After a couple minutes I noticed a guy bent over on the side walk and realized it was my running BFF (RBFF). Apparently his quads had a plan similar to mine. He was in pain and unable to run. I couldn’t believe that after 20 mile straight runs with no cramps during training, this was the way it would go down on 26.2. I was relieved to see him and his words were comforting. I was no longer left to my own thoughts and pity party. We would spend the next 14 miles running, walking, laughing, crying (all me), and thanking each other for the amazing experience of training for this marathon together. I went through so many emotions. I texted my mom and sister at mile 15 with these exact words “I failed. I’m walking. Dizzy and cramps in both legs. 3 hours to finish 11 miles.” I cried as I texted that and then I snapped out of it. There was no way we wouldn’t finish and even though this is not the way I thought it would go, I would learn things about myself in the next 3 hours that would change the way I thought about life.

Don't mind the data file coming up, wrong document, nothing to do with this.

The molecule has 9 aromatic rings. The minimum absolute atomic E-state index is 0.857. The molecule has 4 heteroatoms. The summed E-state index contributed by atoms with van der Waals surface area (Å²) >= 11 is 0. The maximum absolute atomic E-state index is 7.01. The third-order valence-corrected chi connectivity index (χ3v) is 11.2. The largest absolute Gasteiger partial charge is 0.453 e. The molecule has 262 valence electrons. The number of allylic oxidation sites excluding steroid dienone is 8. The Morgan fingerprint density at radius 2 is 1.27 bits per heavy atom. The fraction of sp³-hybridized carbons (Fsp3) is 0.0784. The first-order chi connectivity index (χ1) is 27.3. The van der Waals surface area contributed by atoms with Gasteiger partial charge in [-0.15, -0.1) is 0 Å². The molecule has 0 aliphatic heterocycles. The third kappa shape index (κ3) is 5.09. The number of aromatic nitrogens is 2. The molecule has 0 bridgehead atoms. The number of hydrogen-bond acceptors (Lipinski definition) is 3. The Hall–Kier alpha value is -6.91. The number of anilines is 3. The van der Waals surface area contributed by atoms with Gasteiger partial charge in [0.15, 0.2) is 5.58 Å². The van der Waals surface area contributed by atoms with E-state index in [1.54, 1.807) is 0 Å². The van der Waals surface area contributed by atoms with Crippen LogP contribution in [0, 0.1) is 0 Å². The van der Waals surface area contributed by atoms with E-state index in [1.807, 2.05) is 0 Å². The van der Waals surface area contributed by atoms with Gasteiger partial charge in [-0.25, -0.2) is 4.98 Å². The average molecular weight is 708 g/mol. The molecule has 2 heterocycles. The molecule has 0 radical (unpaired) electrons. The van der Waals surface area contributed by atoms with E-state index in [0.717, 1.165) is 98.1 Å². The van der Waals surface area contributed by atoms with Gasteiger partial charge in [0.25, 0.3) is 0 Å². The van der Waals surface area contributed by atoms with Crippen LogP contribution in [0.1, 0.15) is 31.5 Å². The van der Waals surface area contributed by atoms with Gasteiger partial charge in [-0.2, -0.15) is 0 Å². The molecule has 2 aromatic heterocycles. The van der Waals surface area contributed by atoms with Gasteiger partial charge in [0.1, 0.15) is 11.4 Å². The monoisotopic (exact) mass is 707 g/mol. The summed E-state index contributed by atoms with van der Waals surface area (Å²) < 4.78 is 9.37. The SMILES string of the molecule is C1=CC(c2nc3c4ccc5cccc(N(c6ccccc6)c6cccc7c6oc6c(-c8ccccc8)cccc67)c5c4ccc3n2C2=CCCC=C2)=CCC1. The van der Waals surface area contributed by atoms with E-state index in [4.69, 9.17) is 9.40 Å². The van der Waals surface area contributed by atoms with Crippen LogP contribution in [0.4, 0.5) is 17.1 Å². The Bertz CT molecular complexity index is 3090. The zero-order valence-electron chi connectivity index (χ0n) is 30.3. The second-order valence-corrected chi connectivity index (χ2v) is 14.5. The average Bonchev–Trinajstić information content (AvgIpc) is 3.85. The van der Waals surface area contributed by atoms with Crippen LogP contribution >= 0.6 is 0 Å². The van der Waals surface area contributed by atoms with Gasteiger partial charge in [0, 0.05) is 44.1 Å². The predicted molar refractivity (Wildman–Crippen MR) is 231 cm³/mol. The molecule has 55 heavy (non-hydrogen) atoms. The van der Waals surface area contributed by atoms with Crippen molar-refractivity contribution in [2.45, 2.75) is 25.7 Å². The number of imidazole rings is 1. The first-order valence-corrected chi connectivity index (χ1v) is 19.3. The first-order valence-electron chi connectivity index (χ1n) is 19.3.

It was 80 degrees in Santa Barbara on November 8th. The sun was intense and we didn’t train in that kind of weather. We trained before the sun came up most mornings trying to avoid the heat. Who knew it would be that hot in November!!! We toughed it out. Our legs were weak and our muscles were sore. We never walked a full mile. We ran as much as our legs would allow before locking up and almost causing us to fall at some points. I kept thinking, “Why would this happen!? After all the successful training runs, after all the carbs, after the healing and the stretching… Why would this happen on game day?!” But as I continued to push through physical and mental pain, I realized that this was a life lesson. There will be times when you do everything right and shit still goes wrong. You can prepare perfectly and things will still turn out imperfect. It’s how you deal with those moments that truly define who you are. Those moments show you the strength you have. My body was incapable on this day, but my mind was stronger than ever. It convinced me that even though everything went wrong, I still had a job to do. I spent 5 months of my life thinking about this very day. I wouldn’t let that time be a waste, simply because my plans didn’t work out. There was a new goal and that was to finish this marathon with all those cramps, with the sun beating down on me and with every discouraging thought that was going through my head. And as each mile brought us closer to the finish line, the physical pain became greater and the mental toughness grew stronger.